|Norway offers IMF €7 billion to help euro zone|
| [21.12.2011, 04:53pm, Wed. GMT]|
|Norway has offered the IMF about €7 billion to help bolster the European economy, Prime Minister Jens Stoltenberg said. Norway has offered the International Monetary Fund about €7 billion to help bolster the European economy, Prime Minister Jens Stoltenberg said. "Norway today offered the International Monetary Fund a loan of 55 billion kroner to help stabilise the European economy," Stoltenberg said.Earlier this week, the 17 countries that share the euro pledged €150 billion in bilateral loans for the International Monetary Fund to assist the debt-laden euro zone. European Union leaders had called at a December 9 summit for €200 billion, including contributions from non-euro zone countries.|
"We are doing this because it is in our interest to restore enough order in the international economy to be able to get out of the crisis we are currently bogged down in," Stoltenberg said. "It is not a gift, it is an investment," he insisted.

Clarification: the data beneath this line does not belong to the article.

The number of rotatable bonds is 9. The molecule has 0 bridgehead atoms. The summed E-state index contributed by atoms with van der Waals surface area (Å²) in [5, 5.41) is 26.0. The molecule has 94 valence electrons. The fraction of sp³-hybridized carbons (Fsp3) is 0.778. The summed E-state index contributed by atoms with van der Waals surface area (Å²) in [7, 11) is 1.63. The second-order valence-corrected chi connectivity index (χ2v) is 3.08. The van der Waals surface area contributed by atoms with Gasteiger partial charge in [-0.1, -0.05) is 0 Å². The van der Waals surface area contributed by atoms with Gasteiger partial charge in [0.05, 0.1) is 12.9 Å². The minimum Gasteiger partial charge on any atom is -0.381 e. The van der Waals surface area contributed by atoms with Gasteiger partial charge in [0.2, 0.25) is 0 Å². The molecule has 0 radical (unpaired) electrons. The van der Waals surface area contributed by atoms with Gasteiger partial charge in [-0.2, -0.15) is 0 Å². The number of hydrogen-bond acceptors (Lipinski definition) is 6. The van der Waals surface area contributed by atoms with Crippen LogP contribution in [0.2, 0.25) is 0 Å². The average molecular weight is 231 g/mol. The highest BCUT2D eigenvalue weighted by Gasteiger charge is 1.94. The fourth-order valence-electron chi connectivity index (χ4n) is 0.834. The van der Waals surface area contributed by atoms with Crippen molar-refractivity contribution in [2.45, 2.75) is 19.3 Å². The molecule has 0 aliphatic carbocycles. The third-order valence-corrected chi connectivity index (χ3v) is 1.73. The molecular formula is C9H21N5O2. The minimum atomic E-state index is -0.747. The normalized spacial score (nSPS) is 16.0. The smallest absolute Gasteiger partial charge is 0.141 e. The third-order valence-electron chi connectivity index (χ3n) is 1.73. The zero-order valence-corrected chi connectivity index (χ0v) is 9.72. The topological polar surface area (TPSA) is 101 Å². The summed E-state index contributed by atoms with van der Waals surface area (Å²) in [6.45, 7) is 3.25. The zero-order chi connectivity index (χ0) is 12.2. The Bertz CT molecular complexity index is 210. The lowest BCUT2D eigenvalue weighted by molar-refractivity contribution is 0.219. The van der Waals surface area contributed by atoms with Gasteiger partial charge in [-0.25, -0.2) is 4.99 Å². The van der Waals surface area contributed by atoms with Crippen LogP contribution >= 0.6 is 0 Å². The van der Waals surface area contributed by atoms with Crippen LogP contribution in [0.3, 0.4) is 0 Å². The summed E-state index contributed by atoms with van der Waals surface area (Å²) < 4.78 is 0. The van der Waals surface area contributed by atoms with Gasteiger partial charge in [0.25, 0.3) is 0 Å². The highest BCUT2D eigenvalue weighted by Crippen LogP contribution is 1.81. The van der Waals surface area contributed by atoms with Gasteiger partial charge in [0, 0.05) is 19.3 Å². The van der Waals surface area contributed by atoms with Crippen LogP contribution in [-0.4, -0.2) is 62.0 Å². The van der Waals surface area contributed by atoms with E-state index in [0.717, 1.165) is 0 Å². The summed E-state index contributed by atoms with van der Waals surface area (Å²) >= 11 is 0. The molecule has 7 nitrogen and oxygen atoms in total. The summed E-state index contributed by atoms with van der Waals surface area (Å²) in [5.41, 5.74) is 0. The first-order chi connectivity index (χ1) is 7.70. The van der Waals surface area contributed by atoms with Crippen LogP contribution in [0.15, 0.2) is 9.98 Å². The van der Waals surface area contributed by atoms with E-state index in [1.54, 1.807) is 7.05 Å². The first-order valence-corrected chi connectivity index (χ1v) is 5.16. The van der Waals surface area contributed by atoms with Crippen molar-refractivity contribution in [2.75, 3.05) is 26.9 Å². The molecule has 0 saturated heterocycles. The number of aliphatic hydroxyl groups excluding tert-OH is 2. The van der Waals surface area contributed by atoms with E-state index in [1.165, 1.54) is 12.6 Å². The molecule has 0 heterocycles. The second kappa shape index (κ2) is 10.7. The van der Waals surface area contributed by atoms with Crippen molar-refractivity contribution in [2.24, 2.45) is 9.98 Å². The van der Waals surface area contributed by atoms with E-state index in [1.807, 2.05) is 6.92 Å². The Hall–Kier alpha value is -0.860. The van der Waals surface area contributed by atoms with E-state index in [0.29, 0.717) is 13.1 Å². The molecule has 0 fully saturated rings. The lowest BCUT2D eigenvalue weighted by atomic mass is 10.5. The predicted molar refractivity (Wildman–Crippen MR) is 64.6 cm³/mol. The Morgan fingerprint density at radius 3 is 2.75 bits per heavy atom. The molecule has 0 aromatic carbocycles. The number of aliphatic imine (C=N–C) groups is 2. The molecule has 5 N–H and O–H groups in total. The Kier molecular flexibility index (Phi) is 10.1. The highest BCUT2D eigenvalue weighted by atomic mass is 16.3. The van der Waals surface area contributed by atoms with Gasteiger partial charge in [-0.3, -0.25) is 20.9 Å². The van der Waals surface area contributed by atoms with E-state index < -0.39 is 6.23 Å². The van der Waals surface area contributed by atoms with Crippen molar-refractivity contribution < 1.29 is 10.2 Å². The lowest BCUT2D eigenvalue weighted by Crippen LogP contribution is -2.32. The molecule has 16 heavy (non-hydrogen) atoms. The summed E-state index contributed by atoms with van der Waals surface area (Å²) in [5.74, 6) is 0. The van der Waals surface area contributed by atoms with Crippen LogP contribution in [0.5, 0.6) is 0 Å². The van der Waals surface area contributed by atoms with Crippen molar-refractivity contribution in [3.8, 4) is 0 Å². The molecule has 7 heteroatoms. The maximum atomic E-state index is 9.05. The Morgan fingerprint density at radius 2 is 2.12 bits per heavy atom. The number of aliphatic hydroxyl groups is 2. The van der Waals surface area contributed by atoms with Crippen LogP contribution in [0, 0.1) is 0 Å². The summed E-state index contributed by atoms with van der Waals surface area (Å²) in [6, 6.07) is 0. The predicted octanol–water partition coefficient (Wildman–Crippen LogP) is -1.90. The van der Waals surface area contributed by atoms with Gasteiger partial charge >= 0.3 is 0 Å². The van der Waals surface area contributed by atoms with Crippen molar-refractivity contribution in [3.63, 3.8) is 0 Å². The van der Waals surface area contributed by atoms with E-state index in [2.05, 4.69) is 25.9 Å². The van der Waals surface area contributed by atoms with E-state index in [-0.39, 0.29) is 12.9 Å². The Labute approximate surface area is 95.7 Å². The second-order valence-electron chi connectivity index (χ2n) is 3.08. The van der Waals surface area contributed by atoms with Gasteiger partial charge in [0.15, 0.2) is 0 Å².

The loan requires approval from the Norwegian parliament and is conditional on other contributions from other countries, he said. Four non-euro zone members of the EU - the Czech Republic, Denmark, Poland and Sweden - each pledged on Monday to make loans to the IMF for use in stabilising the euro zone.
But Britain, also a member of the EU but not of the euro zone, has meanwhile refused to stump up its roughly €30 billion share.
Norway is not a member of the EU but its economy is heavily dependent on exports to the region. While the Norwegian economy remains robust thanks to its oil industry - it is the world's seventh-biggest exporter of black gold - the Scandinavian country is concerned about an economic slowdown in Europe that would lead to a reduction of its exports.